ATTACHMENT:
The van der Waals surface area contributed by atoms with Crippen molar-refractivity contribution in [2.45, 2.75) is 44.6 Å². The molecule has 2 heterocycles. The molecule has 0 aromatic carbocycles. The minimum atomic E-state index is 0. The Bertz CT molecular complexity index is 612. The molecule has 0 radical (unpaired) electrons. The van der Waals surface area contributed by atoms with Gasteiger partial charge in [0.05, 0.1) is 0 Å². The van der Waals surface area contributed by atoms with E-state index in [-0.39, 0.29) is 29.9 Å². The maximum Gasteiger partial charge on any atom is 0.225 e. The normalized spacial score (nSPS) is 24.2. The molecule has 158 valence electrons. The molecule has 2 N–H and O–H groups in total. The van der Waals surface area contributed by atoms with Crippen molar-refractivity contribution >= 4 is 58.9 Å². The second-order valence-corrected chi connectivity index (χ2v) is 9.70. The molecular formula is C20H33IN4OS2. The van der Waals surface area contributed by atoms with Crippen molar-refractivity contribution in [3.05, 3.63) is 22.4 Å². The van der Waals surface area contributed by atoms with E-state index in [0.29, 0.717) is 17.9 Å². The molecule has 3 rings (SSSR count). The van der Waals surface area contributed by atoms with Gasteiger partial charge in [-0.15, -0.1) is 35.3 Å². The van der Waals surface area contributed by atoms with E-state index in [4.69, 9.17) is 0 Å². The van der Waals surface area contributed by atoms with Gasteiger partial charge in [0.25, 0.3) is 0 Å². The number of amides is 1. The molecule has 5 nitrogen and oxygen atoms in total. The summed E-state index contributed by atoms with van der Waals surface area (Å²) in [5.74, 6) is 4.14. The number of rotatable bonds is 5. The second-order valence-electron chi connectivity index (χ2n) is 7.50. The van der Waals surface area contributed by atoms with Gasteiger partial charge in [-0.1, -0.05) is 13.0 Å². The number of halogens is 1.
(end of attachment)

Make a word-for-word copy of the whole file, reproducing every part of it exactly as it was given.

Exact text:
The van der Waals surface area contributed by atoms with Crippen molar-refractivity contribution in [2.45, 2.75) is 44.6 Å². The molecule has 2 heterocycles. The molecule has 0 aromatic carbocycles. The minimum atomic E-state index is 0. The Bertz CT molecular complexity index is 612. The molecule has 0 radical (unpaired) electrons. The van der Waals surface area contributed by atoms with Gasteiger partial charge in [0.05, 0.1) is 0 Å². The van der Waals surface area contributed by atoms with E-state index in [-0.39, 0.29) is 29.9 Å². The maximum Gasteiger partial charge on any atom is 0.225 e. The normalized spacial score (nSPS) is 24.2. The molecule has 158 valence electrons. The molecule has 2 N–H and O–H groups in total. The van der Waals surface area contributed by atoms with Crippen molar-refractivity contribution >= 4 is 58.9 Å². The second-order valence-corrected chi connectivity index (χ2v) is 9.70. The molecular formula is C20H33IN4OS2. The van der Waals surface area contributed by atoms with Crippen molar-refractivity contribution in [3.05, 3.63) is 22.4 Å². The van der Waals surface area contributed by atoms with E-state index in [0.29, 0.717) is 17.9 Å². The molecule has 3 rings (SSSR count). The van der Waals surface area contributed by atoms with Gasteiger partial charge in [-0.15, -0.1) is 35.3 Å². The van der Waals surface area contributed by atoms with E-state index in [4.69, 9.17) is 0 Å². The van der Waals surface area contributed by atoms with Gasteiger partial charge in [0.25, 0.3) is 0 Å². The number of amides is 1. The molecule has 5 nitrogen and oxygen atoms in total. The summed E-state index contributed by atoms with van der Waals surface area (Å²) in [5.74, 6) is 4.14. The number of rotatable bonds is 5. The second-order valence-electron chi connectivity index (χ2n) is 7.50. The van der Waals surface area contributed by atoms with Gasteiger partial charge in [-0.1, -0.05) is 13.0 Å². The number of halogens is 1.